Imagine Austin—Compact and Connected
By Jen Reel
September 28, 2012
Garner Stoll is the Assistant Director for the Planning & Development Review Department for the City of Austin. He oversaw the development and completion of Imagine Austin, the city's official comprehensive plan on dealing with growth population and development over the next three decades.
Q: Why does Austin need Imagine Austin?
A: Imagine Austin is the city's official comprehension plan. It's required in the city charter which says it shall contain the city council's policies regarding growth and development. So it provides direction for using all the city's powers—regulatory powers, spending powers, those are by the charter to be used to create a city that the citizens said they want, which is our vision which is in the Imagine Austin as well as the policies that are needed to guide the vision as well as many actions that are needed to move in the direction we've said we want to go. So it's our general plan and it's our growth and development guide.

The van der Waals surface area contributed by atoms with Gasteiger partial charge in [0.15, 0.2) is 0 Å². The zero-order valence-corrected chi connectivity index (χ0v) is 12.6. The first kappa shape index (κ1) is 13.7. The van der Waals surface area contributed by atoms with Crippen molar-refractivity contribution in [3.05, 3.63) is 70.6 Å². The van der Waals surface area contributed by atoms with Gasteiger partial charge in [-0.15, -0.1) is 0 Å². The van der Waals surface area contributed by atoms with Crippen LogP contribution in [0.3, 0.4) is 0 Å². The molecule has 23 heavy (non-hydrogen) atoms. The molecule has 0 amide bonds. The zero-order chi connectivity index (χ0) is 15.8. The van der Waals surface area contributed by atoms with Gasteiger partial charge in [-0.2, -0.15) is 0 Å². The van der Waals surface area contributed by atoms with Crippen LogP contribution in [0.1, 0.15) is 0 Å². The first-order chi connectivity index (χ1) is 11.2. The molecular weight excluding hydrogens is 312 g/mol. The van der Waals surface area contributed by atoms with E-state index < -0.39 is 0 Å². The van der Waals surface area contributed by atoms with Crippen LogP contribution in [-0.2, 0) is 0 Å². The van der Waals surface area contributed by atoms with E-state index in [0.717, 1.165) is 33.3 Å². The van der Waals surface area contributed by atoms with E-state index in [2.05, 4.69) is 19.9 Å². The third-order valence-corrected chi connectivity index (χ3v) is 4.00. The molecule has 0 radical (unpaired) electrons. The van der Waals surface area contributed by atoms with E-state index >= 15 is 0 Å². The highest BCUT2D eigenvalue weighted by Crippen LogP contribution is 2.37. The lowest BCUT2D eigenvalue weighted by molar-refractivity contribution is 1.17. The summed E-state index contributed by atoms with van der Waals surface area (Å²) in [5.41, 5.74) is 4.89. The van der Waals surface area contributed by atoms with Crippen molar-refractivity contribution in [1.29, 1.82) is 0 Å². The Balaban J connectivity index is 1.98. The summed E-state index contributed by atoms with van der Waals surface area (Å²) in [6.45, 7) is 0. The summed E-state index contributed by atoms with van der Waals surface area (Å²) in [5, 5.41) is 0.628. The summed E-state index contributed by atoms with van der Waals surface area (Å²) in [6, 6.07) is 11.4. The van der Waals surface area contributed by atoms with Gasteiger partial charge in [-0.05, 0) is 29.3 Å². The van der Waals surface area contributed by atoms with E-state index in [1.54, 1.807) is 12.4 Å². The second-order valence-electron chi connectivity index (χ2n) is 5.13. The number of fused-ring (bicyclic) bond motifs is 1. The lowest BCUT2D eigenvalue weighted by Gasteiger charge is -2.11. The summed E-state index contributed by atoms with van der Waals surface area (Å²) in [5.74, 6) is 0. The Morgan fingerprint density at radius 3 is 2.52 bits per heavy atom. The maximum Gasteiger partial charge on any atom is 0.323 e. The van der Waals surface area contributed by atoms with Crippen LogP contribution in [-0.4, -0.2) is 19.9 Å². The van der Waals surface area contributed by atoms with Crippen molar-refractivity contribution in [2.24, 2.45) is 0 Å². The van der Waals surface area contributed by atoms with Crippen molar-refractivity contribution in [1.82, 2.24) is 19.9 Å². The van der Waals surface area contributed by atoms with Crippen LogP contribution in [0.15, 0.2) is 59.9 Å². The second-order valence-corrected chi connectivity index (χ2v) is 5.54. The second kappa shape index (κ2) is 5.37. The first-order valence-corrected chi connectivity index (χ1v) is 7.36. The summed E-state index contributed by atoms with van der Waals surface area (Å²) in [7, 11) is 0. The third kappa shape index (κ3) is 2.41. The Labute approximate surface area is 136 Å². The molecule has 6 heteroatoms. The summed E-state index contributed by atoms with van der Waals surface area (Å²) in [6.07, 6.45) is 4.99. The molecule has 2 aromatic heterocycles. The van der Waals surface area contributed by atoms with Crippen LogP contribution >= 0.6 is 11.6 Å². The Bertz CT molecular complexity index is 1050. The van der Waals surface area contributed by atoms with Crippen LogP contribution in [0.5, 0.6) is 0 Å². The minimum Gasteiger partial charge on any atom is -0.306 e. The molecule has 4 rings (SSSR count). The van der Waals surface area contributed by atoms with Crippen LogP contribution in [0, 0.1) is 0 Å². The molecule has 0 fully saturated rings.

Q: Austin is growing immensely. How do you take that into consideration?
A: That's an excellent question and it's very controversial. What we did is we took the median population projections. Our city demographer looked at the various population projections and we kind of went into the middle and we said let's assume we're going to grow that much. Nobody knows for sure, of course. We may grow faster, we may not grow at all. I doubt that, because we have this history of continuing to grow and we're the state capital of the fastest growing state in the Union so chances are we're going to grow. But the assumption of Imagine Austin is by the year 2039 there will be an additional 750,000 people living either in the city of Austin or it's extraterritorial jurisdiction. And that's the median projection. that's saying a lot, that's a mouthful, but that's what we use.
Q: That is a mouthful. Austin has a reputation of being a bike-friendly town. How is bike travel incorporated into the plan?